There is a floored attic space accessed via a stair from the forge area and there are timber windows throughout.
The interiors of both buildings were visited in 2013 and are relatively unaltered with whitewashed rubble walls. The former smithy is disused and the workshops are in use by joiners (2013). Some alterations and upgrading to the workshop buildings occurred in 2004.
This group of buildings is a relatively intact and unaltered group of industrial buildings associated with the original construction and subsequent repair of the Caledonian Canal. The former smithy and workshops are on the 1st Edition Ordnance Survey Map and are likely to date from the original building of the canal. All the buildings are externally little altered and the original roofline and lack of any additions or extensions is rare in small industrial buildings of this date. Clachnaharry in the east and Corpach in the west were the headquarters from which the canal works were conducted. These workshops were essential hubs for transporting construction materials from the carpenters and blacksmiths inland along the canal. The importance of these buildings through their connection to the early years of canal construction adds interest.
The buildings are situated immediately on the canal side, wedged in between Clachnaharry lock and Clachnaharry road. This proximity to the canal and other associated buildings emphasises the relationship between the group and the canal and this context is still clearly defined. Internally, both buildings retain an open single space and bare walls which conveys their industrial nature.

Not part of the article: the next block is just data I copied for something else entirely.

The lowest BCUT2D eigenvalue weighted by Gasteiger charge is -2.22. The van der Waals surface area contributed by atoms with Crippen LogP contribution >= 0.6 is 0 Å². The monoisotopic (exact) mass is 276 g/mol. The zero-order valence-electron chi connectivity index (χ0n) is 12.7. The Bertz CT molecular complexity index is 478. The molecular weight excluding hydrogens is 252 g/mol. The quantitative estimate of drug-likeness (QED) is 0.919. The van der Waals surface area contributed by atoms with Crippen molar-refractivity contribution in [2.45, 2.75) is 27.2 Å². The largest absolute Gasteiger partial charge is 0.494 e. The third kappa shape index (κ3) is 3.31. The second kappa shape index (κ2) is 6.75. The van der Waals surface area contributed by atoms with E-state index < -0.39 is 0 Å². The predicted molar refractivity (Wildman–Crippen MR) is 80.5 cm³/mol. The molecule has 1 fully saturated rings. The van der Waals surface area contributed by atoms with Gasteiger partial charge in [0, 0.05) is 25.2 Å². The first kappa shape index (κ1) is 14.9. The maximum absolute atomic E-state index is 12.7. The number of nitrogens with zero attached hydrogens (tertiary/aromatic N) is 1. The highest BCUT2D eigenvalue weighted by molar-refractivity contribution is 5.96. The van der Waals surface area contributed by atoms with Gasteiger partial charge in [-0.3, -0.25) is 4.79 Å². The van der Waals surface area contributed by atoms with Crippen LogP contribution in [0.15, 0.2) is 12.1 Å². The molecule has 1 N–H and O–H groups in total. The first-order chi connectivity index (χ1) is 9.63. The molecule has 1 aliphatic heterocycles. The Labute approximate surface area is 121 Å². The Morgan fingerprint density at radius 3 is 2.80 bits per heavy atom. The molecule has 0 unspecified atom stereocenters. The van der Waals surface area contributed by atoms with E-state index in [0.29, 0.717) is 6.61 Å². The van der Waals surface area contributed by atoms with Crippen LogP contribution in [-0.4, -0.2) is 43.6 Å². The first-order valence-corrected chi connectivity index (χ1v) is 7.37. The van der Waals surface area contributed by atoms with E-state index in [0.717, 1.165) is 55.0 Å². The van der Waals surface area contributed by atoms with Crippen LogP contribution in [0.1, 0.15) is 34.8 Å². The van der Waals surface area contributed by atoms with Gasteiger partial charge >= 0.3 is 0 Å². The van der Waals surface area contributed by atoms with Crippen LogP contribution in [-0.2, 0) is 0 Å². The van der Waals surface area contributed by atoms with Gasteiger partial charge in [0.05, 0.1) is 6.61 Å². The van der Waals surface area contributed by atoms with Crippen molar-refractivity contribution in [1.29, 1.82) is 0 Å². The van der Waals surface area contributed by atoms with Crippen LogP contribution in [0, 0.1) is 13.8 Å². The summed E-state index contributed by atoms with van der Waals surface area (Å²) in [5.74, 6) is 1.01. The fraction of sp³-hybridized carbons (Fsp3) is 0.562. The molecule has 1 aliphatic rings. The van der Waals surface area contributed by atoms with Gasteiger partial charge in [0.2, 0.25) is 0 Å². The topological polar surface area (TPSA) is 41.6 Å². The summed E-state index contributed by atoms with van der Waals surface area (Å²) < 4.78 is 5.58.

A number of single storey workshops, stables and stores were built along the canal at various points to house materials and provide stabling for horses during the construction of the canal. These were situated not only at locks, but also at other strategic points where significant construction was taking place, including basins. A number of these buildings survive and their continued existence helps to better understand the construction process of the canal. As simple, single storey rubble buildings, they also add to the character of the Caledonian canal.
The whole of the Caledonian Canal is a Scheduled Monument which identifies it as being of national importance to Scotland. For this section of the Caledonian Canal see Scheduled Monument No 5292.